M has been in the JJS (kid jail)...
==> Hi J. Please look for my responses below.
Well, it's been 11 days since M has been in the JJS. The visit was awkward to say the least. And our dismay to see that another "friend" who we have been discouraging (and being pretty successful with) was also in!! Needless to say, our emotions are still on a roller-coaster. M has been seen by a counselor while there and FINALLY there has been exchange of information between his counselor and the JSS. (We had been requesting this for over a year/sent in the paper work and still not done). Well, the JJS counselor called me on Tuesday and we talked for a while. She feels M is in a deep depression. He has not felt loved since very small, we love our other children, he doesn't make eye contact, no inflection of voice, apathy, etc. (This is VERY hard to hear). Our regular counselor has recently told us of this too.
==> Not to minimize his feelings, but most “out-of-control” teenagers feel unloved and mistreated – this is nothing new. And of course he’s depressed – he’s locked-up. Who wouldn’t be?
Also, counselors do NOT get a true reading on a child’s general attitude while the child is in a facility. I regularly visit my juvenile probationers who happen to be incarcerated. They all have a different attitude in jail compared to when they are out. When they return home, there’s about a 2-week honeymoon period in which the child behaves appropriately. After the honeymoon though, the child returns to his original problematic behavior (unless, of course, the parent is making parenting-changes on her end).
As harsh as it sounds, out-of-control teens need to feel an element of discomfort before they will change – this is not cruel and usual punishment however – it’s tough love (which is often tougher on the parent than the child).
An easy trap for parents to fall into at this point is to (a) feel sorry for the child, (b) to doubt their decisions and parenting strategies, and (c) to feel like a failure as a parent, etc.
CAUTION: Beware of falling into this trap. Stay the course. Positive change is occurring!
M has been approached about meds and had refused them. The new counselor T (who unfortunately is quitting JJS) has been pretty confrontational with M and really pushed him for answers (not I don't know/care). The regular counselor A has been seeing him for over a year and has not shared that they are doing any of this. What is your advice on the direction this should take? If we need to change counselors we will. This also may be an act. Who knows anymore?
== > Go with the counselors who will challenge your son and who will not fall for the usual manipulations that teens cough-up during these rough times.
Yesterday he was seen by a psychiatrist who has dx him with ADHD and has prescribed adderall. When I re-read the info on it, I can see LOADS of characteristics. We had 1 teacher in elementary school suggest this, but the physician and subsequent teachers did not find any basis to this. Again we feel horrible if this is what is causing his difficulties. She feels the rx may help with the depression also. Again, your input on this would be great.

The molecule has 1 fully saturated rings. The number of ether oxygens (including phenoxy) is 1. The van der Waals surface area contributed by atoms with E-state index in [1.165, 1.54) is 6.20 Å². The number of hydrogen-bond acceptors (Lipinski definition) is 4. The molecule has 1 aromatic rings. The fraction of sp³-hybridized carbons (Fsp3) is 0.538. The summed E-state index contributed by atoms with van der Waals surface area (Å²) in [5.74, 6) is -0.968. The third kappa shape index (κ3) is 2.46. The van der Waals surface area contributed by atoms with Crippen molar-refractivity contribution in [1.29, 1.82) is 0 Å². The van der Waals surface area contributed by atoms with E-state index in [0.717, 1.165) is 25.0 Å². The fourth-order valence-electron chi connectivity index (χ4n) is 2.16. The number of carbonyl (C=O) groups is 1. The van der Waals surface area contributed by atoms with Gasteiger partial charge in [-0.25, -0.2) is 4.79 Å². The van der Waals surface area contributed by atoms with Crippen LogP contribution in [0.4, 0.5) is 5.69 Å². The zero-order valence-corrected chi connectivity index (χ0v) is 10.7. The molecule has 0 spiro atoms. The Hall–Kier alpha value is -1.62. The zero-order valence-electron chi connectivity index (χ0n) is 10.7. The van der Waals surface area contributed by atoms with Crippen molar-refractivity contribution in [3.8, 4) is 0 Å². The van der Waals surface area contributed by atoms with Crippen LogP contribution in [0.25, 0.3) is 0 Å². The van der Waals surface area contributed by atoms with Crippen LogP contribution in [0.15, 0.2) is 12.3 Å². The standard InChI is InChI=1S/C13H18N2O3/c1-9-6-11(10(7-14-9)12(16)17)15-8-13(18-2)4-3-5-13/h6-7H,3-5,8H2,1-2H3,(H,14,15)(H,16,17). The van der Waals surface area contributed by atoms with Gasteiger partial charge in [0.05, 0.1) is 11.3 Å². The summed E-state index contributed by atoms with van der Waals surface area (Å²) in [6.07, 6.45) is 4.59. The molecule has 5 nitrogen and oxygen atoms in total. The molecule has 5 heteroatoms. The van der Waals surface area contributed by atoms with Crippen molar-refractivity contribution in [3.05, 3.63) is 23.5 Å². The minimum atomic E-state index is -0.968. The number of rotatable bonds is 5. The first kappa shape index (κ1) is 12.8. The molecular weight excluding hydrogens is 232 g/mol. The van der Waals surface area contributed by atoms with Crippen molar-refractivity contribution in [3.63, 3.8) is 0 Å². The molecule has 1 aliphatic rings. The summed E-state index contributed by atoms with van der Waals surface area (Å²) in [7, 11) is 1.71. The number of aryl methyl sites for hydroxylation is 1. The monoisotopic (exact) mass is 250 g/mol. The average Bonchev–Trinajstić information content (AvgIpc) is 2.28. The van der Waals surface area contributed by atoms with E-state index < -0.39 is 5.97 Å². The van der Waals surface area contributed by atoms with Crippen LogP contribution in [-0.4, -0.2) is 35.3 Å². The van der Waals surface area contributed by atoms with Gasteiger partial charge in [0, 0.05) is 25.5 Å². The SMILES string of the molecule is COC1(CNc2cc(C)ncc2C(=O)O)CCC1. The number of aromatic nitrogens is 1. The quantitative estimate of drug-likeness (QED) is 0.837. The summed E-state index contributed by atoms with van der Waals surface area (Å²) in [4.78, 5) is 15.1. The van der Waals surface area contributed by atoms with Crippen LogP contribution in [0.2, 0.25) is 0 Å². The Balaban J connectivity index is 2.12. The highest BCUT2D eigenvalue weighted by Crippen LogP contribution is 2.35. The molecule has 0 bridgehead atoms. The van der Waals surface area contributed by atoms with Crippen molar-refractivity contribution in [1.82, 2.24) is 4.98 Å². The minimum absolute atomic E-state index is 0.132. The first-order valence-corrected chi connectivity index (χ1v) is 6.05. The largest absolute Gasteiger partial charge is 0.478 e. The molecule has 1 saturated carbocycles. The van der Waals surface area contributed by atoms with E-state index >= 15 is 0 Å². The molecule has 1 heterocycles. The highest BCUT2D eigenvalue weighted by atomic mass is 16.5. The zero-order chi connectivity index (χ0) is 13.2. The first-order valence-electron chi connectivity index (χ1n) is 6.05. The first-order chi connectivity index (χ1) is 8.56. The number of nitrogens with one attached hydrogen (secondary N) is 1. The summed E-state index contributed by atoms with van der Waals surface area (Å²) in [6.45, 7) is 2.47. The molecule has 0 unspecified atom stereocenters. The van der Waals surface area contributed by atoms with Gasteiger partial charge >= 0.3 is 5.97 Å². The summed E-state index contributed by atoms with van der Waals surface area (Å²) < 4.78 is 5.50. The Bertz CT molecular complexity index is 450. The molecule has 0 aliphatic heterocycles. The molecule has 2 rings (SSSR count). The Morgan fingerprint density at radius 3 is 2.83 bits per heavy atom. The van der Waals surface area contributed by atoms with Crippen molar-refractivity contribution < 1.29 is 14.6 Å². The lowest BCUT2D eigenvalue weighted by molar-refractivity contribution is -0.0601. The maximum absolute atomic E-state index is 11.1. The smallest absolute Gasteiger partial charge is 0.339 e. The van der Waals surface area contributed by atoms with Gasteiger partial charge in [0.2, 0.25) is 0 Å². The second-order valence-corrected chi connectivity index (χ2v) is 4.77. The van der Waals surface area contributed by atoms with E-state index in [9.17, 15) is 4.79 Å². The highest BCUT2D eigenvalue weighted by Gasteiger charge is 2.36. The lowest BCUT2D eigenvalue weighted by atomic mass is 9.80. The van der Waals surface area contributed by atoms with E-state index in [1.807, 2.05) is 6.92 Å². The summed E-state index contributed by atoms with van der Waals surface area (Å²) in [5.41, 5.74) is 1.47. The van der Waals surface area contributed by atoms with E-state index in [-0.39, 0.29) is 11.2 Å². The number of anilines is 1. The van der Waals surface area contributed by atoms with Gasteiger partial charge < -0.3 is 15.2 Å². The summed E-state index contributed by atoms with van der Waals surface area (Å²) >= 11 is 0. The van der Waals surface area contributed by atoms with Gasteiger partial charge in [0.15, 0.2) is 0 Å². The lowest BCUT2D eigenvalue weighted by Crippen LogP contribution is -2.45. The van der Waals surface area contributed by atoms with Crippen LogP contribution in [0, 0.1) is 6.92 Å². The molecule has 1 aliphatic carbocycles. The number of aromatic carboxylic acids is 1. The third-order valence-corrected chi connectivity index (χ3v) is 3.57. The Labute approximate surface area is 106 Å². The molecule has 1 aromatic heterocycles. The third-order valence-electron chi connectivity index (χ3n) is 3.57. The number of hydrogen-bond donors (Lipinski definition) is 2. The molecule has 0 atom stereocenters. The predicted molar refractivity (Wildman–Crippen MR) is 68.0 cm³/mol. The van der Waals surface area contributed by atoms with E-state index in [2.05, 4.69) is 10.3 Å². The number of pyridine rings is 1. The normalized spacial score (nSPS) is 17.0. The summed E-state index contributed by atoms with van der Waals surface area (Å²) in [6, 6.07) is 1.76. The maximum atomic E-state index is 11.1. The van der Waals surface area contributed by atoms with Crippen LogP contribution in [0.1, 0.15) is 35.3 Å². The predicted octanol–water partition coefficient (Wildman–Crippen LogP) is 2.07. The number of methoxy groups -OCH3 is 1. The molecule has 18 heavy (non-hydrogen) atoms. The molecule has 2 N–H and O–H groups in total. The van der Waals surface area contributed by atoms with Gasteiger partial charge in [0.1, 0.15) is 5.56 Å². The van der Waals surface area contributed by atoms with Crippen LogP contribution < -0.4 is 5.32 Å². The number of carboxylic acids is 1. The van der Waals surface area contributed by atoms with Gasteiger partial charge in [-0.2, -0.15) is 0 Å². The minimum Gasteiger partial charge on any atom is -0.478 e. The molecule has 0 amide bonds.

== > I’m not a proponent for ADHD meds or antidepressants for adolescents. My experience reveals that (a) insisting the child take meds is just another potential battle zone and (b) they end up either selling them to friends or abusing them. Behavioral modification is a much better course than pharmacotherapy.
Anyway, my biggest dilemma is how to handle things when he is released back home (we won't know until 1/3/08 but seem to think from the counselor and M tells us the PO also that he will get "intensive probation" whatever that is).
== > Intensive probation means he will have weekly contact with a PO, possibly have weekly urine screens, have stiffer consequences for violating the probation contact, etc.
My husband wants to give almost everything back (no cell phone or car) as he has "done his time" and to make a fresh start. He would get all of his clothes, computer (no internet), TV/playstation in his room, use of house phone. I am OK with this if this is what should happen. He did not EARN this back in the home, but is staying @ JJS for 24 days enough? Again, we have never dealt with this before and really want to do the right thing.
== > I agree with your husband. Your son has received a “natural consequence.” A fresh start would be in order.
Christmas will be really hard--do we have a "do-over" when he comes home and leave all the decorations up and have baked items, etc? We are not allowed to bring him ANYTHING for our visit on Christmas.
== > No. Missing Christmas is part of the natural consequence. You can give him his gifts when he comes home however. Do NOT over-indulge out of a sense of guilt however.
Bottom line: Your son is developing emotional muscles that he would never have developed had he not gone through this very uncomfortable experience. Remind him that this is just the beginning of his pain [now that he is in the radar of probation] if he doesn’t get with the program.
Thanks for your wisdom and experience and have a peaceful, wonderful holiday. I am sure to e-mail you again soon.
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The Strong-Willed Out-of-Control Teen
The standard disciplinary techniques that are recommended for “typical” teenagers do not take into account the many issues facing teens with serious behavioral problems. Disrespect, anger, violent rages, self-injury, running away from home, school failure, hanging-out with the wrong crowd, drug abuse, theft, and legal problems are just some of the behaviors that parents of defiant teens will have to learn to control.
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